It took me just under two hours to walk to Todmorden, the small market town that market the boundary (much disputed) between Lancashire and Yorkshire. I wore my red rose earrings and and white rose necklace to mark the occasion! I walked along the canal towpath immediately outside my mill to the center of Todmorden – 5.8 miles – with not one yard of road. By the time I arrived the town was bustling, for today was not only market day but second hand market day at that. Much in need of a bathroom I found I didn’t have a 20p coin for the toilet. I asked a market vendor for change for my 50p coin. ‘Ah,’ he said knowingly, ‘You must need to go t’at toilet!. It’s 20p for a pee!’ Feeling much more comfortable I returned to the coffee shop that I’d gone to with Sarah where I listened to barista Lisa talk about her daughter’s upcoming wedding. Obviously everyone sitting at the bar were regulars. Much refreshed I had a great time wandering around the outdoor stalls. I even bought two dresses for 3 pounds each. The vintage clothing and vintage jewelry just wanted me to grab and Anna and bring her here immediately!
The White Hart, a Wetherby’s, provided lunch, just as with Sarah, and I placed myself in front of the TV to watch tennis from Wimbledon, as dug into my chicken strips. One of the features of the Wetherby’s chain is to have photos of the area on the walls. I found a large photo of Todmorden Old Hall so I called in at the excellent information bureau to ask its location. The elderly lady gave me a potted history of the place which was recently turned into a private home after serving as Todmorden’s only upscale restaurant for many years. She was quite sad about the change.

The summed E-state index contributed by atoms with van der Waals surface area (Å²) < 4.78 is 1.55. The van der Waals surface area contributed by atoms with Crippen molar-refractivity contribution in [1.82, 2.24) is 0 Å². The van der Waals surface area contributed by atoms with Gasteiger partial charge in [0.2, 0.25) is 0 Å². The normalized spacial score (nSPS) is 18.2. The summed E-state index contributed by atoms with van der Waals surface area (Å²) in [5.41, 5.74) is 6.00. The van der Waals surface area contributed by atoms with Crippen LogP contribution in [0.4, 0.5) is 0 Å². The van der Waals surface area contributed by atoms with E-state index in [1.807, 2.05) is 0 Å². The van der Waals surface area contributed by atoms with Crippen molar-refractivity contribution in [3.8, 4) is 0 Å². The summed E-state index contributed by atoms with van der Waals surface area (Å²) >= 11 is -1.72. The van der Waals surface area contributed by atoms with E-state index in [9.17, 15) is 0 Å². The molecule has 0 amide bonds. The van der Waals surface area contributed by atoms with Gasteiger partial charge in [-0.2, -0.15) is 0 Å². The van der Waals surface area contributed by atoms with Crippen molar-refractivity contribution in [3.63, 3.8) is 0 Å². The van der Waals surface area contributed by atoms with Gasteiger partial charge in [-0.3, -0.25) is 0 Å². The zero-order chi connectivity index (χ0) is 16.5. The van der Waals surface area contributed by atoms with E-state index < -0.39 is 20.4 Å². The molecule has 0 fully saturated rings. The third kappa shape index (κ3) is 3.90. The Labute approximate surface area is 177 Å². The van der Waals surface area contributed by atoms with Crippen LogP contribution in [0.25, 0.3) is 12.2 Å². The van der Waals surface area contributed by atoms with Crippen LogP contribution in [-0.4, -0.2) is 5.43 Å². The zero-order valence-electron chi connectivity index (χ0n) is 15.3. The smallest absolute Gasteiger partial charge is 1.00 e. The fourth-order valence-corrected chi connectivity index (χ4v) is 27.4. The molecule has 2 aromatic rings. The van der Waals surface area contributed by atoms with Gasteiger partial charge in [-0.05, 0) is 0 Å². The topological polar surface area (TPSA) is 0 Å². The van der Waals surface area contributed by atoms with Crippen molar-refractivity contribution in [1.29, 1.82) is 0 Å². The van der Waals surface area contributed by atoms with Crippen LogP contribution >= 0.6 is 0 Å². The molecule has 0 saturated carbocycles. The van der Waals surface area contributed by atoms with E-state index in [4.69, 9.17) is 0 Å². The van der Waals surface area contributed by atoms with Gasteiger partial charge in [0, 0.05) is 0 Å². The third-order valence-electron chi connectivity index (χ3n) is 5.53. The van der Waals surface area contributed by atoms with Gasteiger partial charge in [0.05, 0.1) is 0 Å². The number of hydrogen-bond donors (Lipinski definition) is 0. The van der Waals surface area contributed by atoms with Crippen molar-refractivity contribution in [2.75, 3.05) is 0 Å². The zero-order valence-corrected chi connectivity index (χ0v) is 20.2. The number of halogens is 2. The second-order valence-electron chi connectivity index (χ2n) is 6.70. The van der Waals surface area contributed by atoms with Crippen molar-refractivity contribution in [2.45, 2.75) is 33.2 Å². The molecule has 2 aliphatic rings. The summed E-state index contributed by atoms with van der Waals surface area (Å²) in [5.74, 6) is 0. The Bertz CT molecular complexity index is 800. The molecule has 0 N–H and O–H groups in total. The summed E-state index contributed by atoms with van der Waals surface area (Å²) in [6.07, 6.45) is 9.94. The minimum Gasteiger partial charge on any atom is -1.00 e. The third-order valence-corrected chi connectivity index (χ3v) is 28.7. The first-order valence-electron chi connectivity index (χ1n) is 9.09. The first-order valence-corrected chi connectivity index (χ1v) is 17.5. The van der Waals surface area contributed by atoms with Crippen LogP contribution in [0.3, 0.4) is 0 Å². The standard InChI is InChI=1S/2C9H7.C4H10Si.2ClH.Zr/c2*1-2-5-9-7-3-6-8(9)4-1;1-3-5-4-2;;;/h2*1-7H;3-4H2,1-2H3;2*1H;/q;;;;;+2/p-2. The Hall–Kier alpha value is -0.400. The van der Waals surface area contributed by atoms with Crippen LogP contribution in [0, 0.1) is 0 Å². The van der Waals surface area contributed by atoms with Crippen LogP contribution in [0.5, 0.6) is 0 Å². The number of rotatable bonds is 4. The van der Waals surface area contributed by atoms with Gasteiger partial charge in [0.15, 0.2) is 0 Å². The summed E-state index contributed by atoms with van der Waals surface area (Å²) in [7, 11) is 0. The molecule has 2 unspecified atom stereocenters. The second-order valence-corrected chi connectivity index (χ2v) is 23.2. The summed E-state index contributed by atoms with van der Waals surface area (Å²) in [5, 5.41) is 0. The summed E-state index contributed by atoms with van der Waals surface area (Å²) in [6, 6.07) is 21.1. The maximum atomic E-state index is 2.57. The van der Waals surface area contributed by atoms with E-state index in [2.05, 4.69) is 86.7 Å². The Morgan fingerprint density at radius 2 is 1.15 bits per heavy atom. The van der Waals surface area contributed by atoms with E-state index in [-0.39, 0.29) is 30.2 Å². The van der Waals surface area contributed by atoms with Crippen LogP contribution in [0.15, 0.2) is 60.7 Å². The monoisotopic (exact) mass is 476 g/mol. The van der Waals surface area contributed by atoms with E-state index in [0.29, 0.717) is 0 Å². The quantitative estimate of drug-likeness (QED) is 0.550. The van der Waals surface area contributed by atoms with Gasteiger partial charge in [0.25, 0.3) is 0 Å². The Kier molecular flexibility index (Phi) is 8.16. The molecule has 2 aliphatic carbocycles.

I’m now sitting in The Grayston Unity, a micropub which would fit into my living room at home, at the suggestion of the security guard in Halifax Town Hall. I was here to see an event about the rebuilding of Elland Bridge after the devastating flood of Boxing Day 2015. I’d see a flier advertising the lecture and slide show but there was no mention, absolutely zero mention of the event online. i eventually found a photo that I’d taken of the flier on a wall in Halifax and showed up early to check that I was in the right place. The security guard looks at the large screen behind him with Today’s events emblazoned in bright colours. No mention of the lecture. ‘Is it to do with the Civic Trust?’ he asks. ‘I think so.’ ‘Well, in that case it’ll be in Room 2 upstairs.’ ‘Is it happening at 7.30 tonight?’ ‘I don’t know! I did put a screen in room 2 earlier today. But they’ll bring their own projector.’ ‘OK. Where can I get a cup of tea while I wait?’ ‘Ee, not in ‘ere luv. This is ‘t Town ‘all.’ In the end he directed me here to this little tiny pub where I got just what I asked for, plus the loan of a pen to write my journal since both mine had run themselves dry. As iItook my seat I saw David arrive – the man who had led the urban walk AND read the lesson in Halifax Minster. Evidently he is the vice president of the Civic Trust too and he was introducing the guest speaker.